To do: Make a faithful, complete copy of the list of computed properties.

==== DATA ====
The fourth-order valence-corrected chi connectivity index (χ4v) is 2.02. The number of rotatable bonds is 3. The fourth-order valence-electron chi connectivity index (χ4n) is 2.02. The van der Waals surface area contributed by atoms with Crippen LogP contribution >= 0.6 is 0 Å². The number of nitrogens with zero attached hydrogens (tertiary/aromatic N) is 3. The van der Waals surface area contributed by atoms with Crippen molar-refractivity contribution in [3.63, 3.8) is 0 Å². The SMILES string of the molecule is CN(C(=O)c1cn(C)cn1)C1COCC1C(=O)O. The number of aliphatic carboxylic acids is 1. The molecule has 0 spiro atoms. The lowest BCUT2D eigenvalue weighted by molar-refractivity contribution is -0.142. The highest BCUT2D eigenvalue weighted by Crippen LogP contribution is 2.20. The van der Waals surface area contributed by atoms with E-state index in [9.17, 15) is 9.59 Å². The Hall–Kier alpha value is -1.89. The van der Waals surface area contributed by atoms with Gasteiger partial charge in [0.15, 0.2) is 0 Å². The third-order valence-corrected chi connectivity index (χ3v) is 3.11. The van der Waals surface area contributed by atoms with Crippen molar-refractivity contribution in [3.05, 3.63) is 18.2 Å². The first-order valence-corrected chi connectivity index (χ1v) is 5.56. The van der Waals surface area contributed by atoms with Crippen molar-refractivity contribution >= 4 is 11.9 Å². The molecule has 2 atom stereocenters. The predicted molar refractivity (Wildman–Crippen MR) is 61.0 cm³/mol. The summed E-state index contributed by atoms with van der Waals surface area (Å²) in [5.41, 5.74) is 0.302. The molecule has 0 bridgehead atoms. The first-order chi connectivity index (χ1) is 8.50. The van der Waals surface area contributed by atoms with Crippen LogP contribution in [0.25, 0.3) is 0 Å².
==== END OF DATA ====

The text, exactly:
The fourth-order valence-corrected chi connectivity index (χ4v) is 2.02. The number of rotatable bonds is 3. The fourth-order valence-electron chi connectivity index (χ4n) is 2.02. The van der Waals surface area contributed by atoms with Crippen LogP contribution >= 0.6 is 0 Å². The number of nitrogens with zero attached hydrogens (tertiary/aromatic N) is 3. The van der Waals surface area contributed by atoms with Crippen molar-refractivity contribution in [3.63, 3.8) is 0 Å². The SMILES string of the molecule is CN(C(=O)c1cn(C)cn1)C1COCC1C(=O)O. The number of aliphatic carboxylic acids is 1. The molecule has 0 spiro atoms. The lowest BCUT2D eigenvalue weighted by molar-refractivity contribution is -0.142. The highest BCUT2D eigenvalue weighted by Crippen LogP contribution is 2.20. The van der Waals surface area contributed by atoms with E-state index in [9.17, 15) is 9.59 Å². The Hall–Kier alpha value is -1.89. The van der Waals surface area contributed by atoms with Gasteiger partial charge in [0.15, 0.2) is 0 Å². The third-order valence-corrected chi connectivity index (χ3v) is 3.11. The van der Waals surface area contributed by atoms with Crippen molar-refractivity contribution in [3.05, 3.63) is 18.2 Å². The first-order valence-corrected chi connectivity index (χ1v) is 5.56. The van der Waals surface area contributed by atoms with Crippen molar-refractivity contribution >= 4 is 11.9 Å². The molecule has 2 atom stereocenters. The predicted molar refractivity (Wildman–Crippen MR) is 61.0 cm³/mol. The summed E-state index contributed by atoms with van der Waals surface area (Å²) in [5.41, 5.74) is 0.302. The molecule has 0 bridgehead atoms. The first-order chi connectivity index (χ1) is 8.50. The van der Waals surface area contributed by atoms with Crippen LogP contribution in [0.25, 0.3) is 0 Å².